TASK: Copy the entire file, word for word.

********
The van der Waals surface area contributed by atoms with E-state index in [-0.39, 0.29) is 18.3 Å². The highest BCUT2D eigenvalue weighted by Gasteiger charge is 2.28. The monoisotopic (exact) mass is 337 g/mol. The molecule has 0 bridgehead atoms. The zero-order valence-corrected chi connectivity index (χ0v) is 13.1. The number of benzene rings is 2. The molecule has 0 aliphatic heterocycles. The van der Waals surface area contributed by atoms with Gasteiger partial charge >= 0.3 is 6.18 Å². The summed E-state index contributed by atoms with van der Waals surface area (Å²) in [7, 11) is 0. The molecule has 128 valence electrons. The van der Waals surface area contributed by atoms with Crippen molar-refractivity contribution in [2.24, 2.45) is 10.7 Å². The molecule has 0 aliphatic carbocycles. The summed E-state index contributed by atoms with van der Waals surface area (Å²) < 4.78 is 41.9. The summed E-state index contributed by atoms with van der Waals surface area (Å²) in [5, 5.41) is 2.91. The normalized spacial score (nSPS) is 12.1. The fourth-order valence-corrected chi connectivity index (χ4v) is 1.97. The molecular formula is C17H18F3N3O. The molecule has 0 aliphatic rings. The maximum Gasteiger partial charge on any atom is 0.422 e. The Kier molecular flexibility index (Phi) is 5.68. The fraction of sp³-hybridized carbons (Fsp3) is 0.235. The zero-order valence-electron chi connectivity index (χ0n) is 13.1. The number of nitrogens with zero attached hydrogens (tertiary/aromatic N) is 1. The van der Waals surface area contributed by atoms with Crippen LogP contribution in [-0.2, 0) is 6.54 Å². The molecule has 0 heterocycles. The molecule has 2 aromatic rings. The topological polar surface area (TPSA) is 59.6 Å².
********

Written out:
The van der Waals surface area contributed by atoms with E-state index in [-0.39, 0.29) is 18.3 Å². The highest BCUT2D eigenvalue weighted by Gasteiger charge is 2.28. The monoisotopic (exact) mass is 337 g/mol. The molecule has 0 bridgehead atoms. The zero-order valence-corrected chi connectivity index (χ0v) is 13.1. The number of benzene rings is 2. The molecule has 0 aliphatic heterocycles. The van der Waals surface area contributed by atoms with Gasteiger partial charge >= 0.3 is 6.18 Å². The summed E-state index contributed by atoms with van der Waals surface area (Å²) in [7, 11) is 0. The molecule has 128 valence electrons. The van der Waals surface area contributed by atoms with Crippen molar-refractivity contribution in [2.24, 2.45) is 10.7 Å². The molecule has 0 aliphatic carbocycles. The summed E-state index contributed by atoms with van der Waals surface area (Å²) < 4.78 is 41.9. The summed E-state index contributed by atoms with van der Waals surface area (Å²) in [5, 5.41) is 2.91. The normalized spacial score (nSPS) is 12.1. The fourth-order valence-corrected chi connectivity index (χ4v) is 1.97. The molecular formula is C17H18F3N3O. The molecule has 0 aliphatic rings. The maximum Gasteiger partial charge on any atom is 0.422 e. The Kier molecular flexibility index (Phi) is 5.68. The fraction of sp³-hybridized carbons (Fsp3) is 0.235. The zero-order valence-electron chi connectivity index (χ0n) is 13.1. The number of nitrogens with zero attached hydrogens (tertiary/aromatic N) is 1. The van der Waals surface area contributed by atoms with Crippen LogP contribution in [-0.2, 0) is 6.54 Å². The molecule has 0 heterocycles. The molecule has 2 aromatic rings. The topological polar surface area (TPSA) is 59.6 Å².